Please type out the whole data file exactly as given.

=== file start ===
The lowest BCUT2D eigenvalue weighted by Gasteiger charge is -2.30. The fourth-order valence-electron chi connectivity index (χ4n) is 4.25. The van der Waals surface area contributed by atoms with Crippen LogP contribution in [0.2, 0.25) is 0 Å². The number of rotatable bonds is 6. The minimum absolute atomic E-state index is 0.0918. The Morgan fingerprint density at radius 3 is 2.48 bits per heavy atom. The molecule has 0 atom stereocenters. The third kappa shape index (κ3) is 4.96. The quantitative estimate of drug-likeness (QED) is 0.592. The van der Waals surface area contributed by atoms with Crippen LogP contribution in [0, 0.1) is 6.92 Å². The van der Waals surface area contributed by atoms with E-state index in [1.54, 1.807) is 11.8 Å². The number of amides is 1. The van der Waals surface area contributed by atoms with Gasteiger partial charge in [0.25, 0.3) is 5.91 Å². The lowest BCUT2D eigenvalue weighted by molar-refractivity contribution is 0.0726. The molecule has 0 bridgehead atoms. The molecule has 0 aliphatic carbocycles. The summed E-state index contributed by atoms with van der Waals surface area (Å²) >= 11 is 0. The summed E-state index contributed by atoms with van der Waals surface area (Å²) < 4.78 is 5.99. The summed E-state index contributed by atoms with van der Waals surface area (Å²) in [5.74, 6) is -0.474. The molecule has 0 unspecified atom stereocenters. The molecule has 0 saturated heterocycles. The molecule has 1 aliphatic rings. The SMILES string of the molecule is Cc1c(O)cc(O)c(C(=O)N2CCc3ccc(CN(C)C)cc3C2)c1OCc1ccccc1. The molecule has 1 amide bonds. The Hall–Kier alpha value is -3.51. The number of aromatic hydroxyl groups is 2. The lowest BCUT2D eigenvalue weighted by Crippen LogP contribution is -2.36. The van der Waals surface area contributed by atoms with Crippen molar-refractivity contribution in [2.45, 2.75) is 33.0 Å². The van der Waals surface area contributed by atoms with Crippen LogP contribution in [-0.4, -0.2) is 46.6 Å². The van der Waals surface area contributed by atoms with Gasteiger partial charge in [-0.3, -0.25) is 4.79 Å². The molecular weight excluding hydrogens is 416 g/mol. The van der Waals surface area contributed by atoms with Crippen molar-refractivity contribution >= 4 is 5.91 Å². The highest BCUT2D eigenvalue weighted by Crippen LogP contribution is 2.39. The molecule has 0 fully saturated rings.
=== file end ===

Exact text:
The lowest BCUT2D eigenvalue weighted by Gasteiger charge is -2.30. The fourth-order valence-electron chi connectivity index (χ4n) is 4.25. The van der Waals surface area contributed by atoms with Crippen LogP contribution in [0.2, 0.25) is 0 Å². The number of rotatable bonds is 6. The minimum absolute atomic E-state index is 0.0918. The Morgan fingerprint density at radius 3 is 2.48 bits per heavy atom. The molecule has 0 atom stereocenters. The third kappa shape index (κ3) is 4.96. The quantitative estimate of drug-likeness (QED) is 0.592. The van der Waals surface area contributed by atoms with Crippen LogP contribution in [0, 0.1) is 6.92 Å². The van der Waals surface area contributed by atoms with E-state index in [1.54, 1.807) is 11.8 Å². The number of amides is 1. The van der Waals surface area contributed by atoms with Gasteiger partial charge in [0.25, 0.3) is 5.91 Å². The lowest BCUT2D eigenvalue weighted by molar-refractivity contribution is 0.0726. The molecule has 0 bridgehead atoms. The molecule has 0 aliphatic carbocycles. The summed E-state index contributed by atoms with van der Waals surface area (Å²) >= 11 is 0. The summed E-state index contributed by atoms with van der Waals surface area (Å²) < 4.78 is 5.99. The summed E-state index contributed by atoms with van der Waals surface area (Å²) in [5.74, 6) is -0.474. The molecule has 0 unspecified atom stereocenters. The molecule has 0 saturated heterocycles. The molecule has 1 aliphatic rings. The SMILES string of the molecule is Cc1c(O)cc(O)c(C(=O)N2CCc3ccc(CN(C)C)cc3C2)c1OCc1ccccc1. The molecule has 1 amide bonds. The Hall–Kier alpha value is -3.51. The number of aromatic hydroxyl groups is 2. The lowest BCUT2D eigenvalue weighted by Crippen LogP contribution is -2.36. The van der Waals surface area contributed by atoms with Crippen molar-refractivity contribution in [2.45, 2.75) is 33.0 Å². The van der Waals surface area contributed by atoms with Crippen LogP contribution in [-0.4, -0.2) is 46.6 Å². The van der Waals surface area contributed by atoms with Gasteiger partial charge in [-0.3, -0.25) is 4.79 Å². The molecular weight excluding hydrogens is 416 g/mol. The van der Waals surface area contributed by atoms with Crippen molar-refractivity contribution >= 4 is 5.91 Å². The highest BCUT2D eigenvalue weighted by Crippen LogP contribution is 2.39. The molecule has 0 fully saturated rings.